Change The Rules: How MLB, the NFL, and College Football Can Improve

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 Change The Rules: How MLB, the NFL, and College Football Can Improve
Alex Wong/Getty Images
President Obama supports a BCS Playoff system


The Problem

  • 16 teams in the National League play for four playoff spots, and one division—the NL Central—has six teams. Teams in the NL Central have a 16.66 percent chance of winning their division. 
  • Compare that to the American League where 14 teams play for four playoff spots, and one division—the AL West—has four teams. Teams in the AL West have a 25 percent chance of winning their division.
  • In short, it's a better gig to play in the American League, and it's a much, much better gig to play in the AL West than the NL Central.

    The Ideal Solution

    • The Rangers (AL West) play just outside of Dallas. The Astros (NL Central) play in Houston, just 240 miles away. In the names of equity and fairness, let's move the Astros to the AL West (and maybe the Pirates can make the playoffs again some day).


    The Problem

    • First round NFL Draft picks are the most over-compensated workers on the face of The Earth.
    • Every year, dozens of players who will never start for an NFL team, walk away with more money than proven veterans who are high-quality starters.
    • In 2010, the St. Louis Rams will pay No. 1 pick Sam Bradford, a QB with a history of injury problems coming from a college style offense, an estimated $45-50 million in guaranteed money over six years. By comparison, Drew Brees, Super Bowl champion, and a top-two quarterback in the NFL, makes $10 million a year, just a hair over a guy who might never make a Pro Bowl team.

    The Ideal Solution

    • Derek Rose, the No. 1 pick in the 2008 NBA Draft, will make between $5 million and $6 million a year in his first two seasons. This is equivalent to the salary of a proven veteran who is a quality bench player. Sounds about right.

    College Football  

    The Problem  

    • The existing BCS Bowl system is fundamentally flawed. 
    • D1-A teams can win every game they play over the course of a season, and not have an opportunity to play for a National Championship.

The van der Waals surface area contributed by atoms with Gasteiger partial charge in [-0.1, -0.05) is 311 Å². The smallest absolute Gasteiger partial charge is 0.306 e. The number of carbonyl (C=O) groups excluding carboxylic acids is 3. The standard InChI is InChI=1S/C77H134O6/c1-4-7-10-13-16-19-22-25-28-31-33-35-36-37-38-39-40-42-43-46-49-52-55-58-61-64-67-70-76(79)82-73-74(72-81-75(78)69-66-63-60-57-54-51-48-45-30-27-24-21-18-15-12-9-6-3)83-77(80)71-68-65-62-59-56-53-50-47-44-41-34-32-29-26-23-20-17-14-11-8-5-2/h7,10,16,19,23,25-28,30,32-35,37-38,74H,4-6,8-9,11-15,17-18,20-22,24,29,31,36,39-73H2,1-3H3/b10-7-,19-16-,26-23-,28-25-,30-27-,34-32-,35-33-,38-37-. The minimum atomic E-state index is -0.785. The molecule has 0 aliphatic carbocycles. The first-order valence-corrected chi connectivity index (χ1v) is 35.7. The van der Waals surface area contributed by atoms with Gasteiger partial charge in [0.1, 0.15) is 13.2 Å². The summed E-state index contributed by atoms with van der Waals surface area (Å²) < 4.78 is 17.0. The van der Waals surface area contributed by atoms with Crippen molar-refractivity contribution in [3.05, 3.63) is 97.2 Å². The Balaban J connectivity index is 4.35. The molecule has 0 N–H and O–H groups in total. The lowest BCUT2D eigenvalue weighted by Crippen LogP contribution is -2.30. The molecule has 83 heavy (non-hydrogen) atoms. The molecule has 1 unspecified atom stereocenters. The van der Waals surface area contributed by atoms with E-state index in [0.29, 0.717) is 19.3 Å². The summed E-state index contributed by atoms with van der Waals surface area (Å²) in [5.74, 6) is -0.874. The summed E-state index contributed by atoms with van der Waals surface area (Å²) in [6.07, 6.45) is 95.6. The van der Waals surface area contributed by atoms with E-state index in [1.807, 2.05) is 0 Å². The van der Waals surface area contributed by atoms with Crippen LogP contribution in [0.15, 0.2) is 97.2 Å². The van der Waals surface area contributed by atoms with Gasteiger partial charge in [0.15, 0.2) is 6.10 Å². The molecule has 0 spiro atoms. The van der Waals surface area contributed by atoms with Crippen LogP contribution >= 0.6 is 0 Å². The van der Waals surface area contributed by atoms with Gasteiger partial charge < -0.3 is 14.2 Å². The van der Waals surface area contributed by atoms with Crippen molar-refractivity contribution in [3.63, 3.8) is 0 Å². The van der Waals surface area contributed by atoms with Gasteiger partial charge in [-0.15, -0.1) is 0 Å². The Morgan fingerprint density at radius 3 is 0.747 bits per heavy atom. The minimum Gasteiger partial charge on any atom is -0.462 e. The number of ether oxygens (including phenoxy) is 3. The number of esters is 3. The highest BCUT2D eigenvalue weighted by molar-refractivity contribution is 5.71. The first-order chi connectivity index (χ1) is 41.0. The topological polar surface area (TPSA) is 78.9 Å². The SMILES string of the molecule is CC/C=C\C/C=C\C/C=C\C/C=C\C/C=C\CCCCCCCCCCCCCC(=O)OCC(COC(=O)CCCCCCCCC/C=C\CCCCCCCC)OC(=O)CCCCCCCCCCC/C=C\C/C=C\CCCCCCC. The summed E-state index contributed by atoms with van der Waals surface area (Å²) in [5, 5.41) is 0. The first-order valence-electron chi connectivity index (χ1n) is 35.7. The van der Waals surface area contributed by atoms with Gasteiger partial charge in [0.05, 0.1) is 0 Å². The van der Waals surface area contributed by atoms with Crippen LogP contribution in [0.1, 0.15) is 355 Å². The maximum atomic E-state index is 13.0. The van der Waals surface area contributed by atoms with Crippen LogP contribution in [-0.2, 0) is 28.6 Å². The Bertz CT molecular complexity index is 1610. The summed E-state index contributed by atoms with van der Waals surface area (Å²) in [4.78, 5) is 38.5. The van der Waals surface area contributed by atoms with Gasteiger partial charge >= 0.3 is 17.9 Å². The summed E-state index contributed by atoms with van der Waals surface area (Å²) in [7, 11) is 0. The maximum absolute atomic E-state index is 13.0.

The Ideal Solution

    • A playoff system that addresses monetary and academic concerns.
    • After the completion of the regular season, eight teams qualify for a post-season playoff. 
    • Each of the existing power conferences (Pac 10, Big 10, Big 12, SEC, ACC and Big East) receives one automatic bid into the playoff. However, in order to be eligible for the playoff, team's have to finish in the Top 10 of the BCS Rankings (take that Big East). After conference championship winners who finish in the top 10 of the BCS Rankings qualify, the next highest ranked teams in the BCS top ten round out the eight teams. 
    • You would expect between two and four At-large bids in an average season. All D-1 A schools are eligible for At-large bids if they finish in the top ten of the BCS Rankings. 
    • The existing four BCS Bowl Games will remain intact as National Quarterfinal games, and traditional conference rivalries will largely hold as well: 
    • Rose Bowl = Pac 10 vs. Big 10 

      Orange Bowl = ACC vs. Big East 

      Sugar Bowl = SEC vs. At-large bid 

      Fiesta Bowl = Big 12 vs. At-large bid

    • The traditional BCS bowl games (now the BCS Playoff Quarterfinals) will kick off bowl season. They'll take place the week after academic finals, which would be Saturday, December 18 this season. The conference championship games are played on Saturday, December 4, giving teams two weeks for studies and game preparations.
    • Scheduling for non-BCS Bowl games can remain intact
    • The BCS Playoff Semi-Final Games take place on the first Saturday in January (never mind the NFL, they'll have to schedule Saturday games around the BCS Playoff).
    • The BCS Final is played the following weekend at a neutral site (think Cowboy stadium) that rotates every year (ala the Super Bowl). It could be sponsored by Samsung.
    • Net-net: two teams play one more game (the semi-final losers), and two teams play two more games (the semi-final winners). That puts the teams at a grand total of 15 games and 16 games, respectively, for the season. Compare that to the NFL where the Super Bowl Champ can play up to 25 games in a season, and I think the players will survive.
    • The fans are happier. We lose the dead period and huge dip in fan interest that takes place after the conference championships. College Football becomes America’s No. 1 sport through mid-January.
    • Everyone makes more money. 

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